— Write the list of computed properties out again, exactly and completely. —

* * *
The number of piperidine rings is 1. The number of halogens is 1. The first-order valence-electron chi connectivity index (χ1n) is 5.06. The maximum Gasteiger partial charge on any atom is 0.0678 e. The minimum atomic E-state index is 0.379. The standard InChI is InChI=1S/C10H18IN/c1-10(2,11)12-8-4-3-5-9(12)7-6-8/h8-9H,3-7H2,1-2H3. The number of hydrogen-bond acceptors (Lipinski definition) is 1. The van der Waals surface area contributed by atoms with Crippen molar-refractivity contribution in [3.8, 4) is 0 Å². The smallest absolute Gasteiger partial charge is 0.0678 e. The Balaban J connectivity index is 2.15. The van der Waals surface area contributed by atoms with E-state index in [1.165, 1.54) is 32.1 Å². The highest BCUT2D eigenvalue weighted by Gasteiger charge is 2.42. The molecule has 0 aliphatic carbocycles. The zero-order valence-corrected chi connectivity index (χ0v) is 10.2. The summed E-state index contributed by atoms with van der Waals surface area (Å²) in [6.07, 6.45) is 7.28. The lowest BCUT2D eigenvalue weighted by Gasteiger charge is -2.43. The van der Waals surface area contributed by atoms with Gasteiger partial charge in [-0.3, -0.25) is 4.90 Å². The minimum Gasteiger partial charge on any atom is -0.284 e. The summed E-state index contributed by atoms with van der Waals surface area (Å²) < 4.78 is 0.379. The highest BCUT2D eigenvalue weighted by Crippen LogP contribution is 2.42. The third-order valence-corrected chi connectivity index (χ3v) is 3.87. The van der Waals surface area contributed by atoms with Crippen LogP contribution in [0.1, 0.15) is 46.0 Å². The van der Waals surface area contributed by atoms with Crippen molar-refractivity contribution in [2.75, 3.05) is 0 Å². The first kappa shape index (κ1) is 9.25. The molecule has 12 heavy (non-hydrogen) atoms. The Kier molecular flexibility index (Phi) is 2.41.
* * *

The number of piperidine rings is 1. The number of halogens is 1. The first-order valence-electron chi connectivity index (χ1n) is 5.06. The maximum Gasteiger partial charge on any atom is 0.0678 e. The minimum atomic E-state index is 0.379. The standard InChI is InChI=1S/C10H18IN/c1-10(2,11)12-8-4-3-5-9(12)7-6-8/h8-9H,3-7H2,1-2H3. The number of hydrogen-bond acceptors (Lipinski definition) is 1. The van der Waals surface area contributed by atoms with Crippen molar-refractivity contribution in [3.8, 4) is 0 Å². The smallest absolute Gasteiger partial charge is 0.0678 e. The Balaban J connectivity index is 2.15. The van der Waals surface area contributed by atoms with E-state index in [1.165, 1.54) is 32.1 Å². The highest BCUT2D eigenvalue weighted by Gasteiger charge is 2.42. The molecule has 0 aliphatic carbocycles. The zero-order valence-corrected chi connectivity index (χ0v) is 10.2. The summed E-state index contributed by atoms with van der Waals surface area (Å²) in [6.07, 6.45) is 7.28. The lowest BCUT2D eigenvalue weighted by Gasteiger charge is -2.43. The van der Waals surface area contributed by atoms with Gasteiger partial charge in [-0.3, -0.25) is 4.90 Å². The minimum Gasteiger partial charge on any atom is -0.284 e. The summed E-state index contributed by atoms with van der Waals surface area (Å²) < 4.78 is 0.379. The highest BCUT2D eigenvalue weighted by Crippen LogP contribution is 2.42. The third-order valence-corrected chi connectivity index (χ3v) is 3.87. The van der Waals surface area contributed by atoms with Crippen LogP contribution in [0.1, 0.15) is 46.0 Å². The van der Waals surface area contributed by atoms with Crippen molar-refractivity contribution in [2.75, 3.05) is 0 Å². The first kappa shape index (κ1) is 9.25. The molecule has 12 heavy (non-hydrogen) atoms. The Kier molecular flexibility index (Phi) is 2.41.